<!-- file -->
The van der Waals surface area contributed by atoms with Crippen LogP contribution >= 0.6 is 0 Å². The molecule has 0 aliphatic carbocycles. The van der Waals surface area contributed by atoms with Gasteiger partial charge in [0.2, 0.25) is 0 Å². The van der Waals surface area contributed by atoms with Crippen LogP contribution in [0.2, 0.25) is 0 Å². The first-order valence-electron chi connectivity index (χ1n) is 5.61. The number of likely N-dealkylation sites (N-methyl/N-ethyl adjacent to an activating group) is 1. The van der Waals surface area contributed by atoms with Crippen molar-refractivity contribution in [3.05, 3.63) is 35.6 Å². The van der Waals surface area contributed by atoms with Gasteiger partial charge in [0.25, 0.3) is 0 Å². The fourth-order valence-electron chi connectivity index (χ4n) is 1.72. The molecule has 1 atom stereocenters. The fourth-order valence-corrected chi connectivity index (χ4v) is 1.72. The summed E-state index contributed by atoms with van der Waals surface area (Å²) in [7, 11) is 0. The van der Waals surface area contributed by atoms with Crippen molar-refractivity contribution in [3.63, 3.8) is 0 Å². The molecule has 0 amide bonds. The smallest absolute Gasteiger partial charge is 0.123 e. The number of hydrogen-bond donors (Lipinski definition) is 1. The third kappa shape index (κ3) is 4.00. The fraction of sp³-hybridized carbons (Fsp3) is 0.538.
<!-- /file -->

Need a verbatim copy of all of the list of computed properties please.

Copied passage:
The van der Waals surface area contributed by atoms with Crippen LogP contribution >= 0.6 is 0 Å². The molecule has 0 aliphatic carbocycles. The van der Waals surface area contributed by atoms with Gasteiger partial charge in [0.2, 0.25) is 0 Å². The van der Waals surface area contributed by atoms with Crippen LogP contribution in [0.2, 0.25) is 0 Å². The first-order valence-electron chi connectivity index (χ1n) is 5.61. The number of likely N-dealkylation sites (N-methyl/N-ethyl adjacent to an activating group) is 1. The van der Waals surface area contributed by atoms with Crippen molar-refractivity contribution in [3.05, 3.63) is 35.6 Å². The van der Waals surface area contributed by atoms with Gasteiger partial charge in [0.25, 0.3) is 0 Å². The fourth-order valence-electron chi connectivity index (χ4n) is 1.72. The molecule has 1 atom stereocenters. The fourth-order valence-corrected chi connectivity index (χ4v) is 1.72. The summed E-state index contributed by atoms with van der Waals surface area (Å²) in [7, 11) is 0. The van der Waals surface area contributed by atoms with Crippen molar-refractivity contribution in [3.63, 3.8) is 0 Å². The molecule has 0 amide bonds. The smallest absolute Gasteiger partial charge is 0.123 e. The number of hydrogen-bond donors (Lipinski definition) is 1. The third kappa shape index (κ3) is 4.00. The fraction of sp³-hybridized carbons (Fsp3) is 0.538.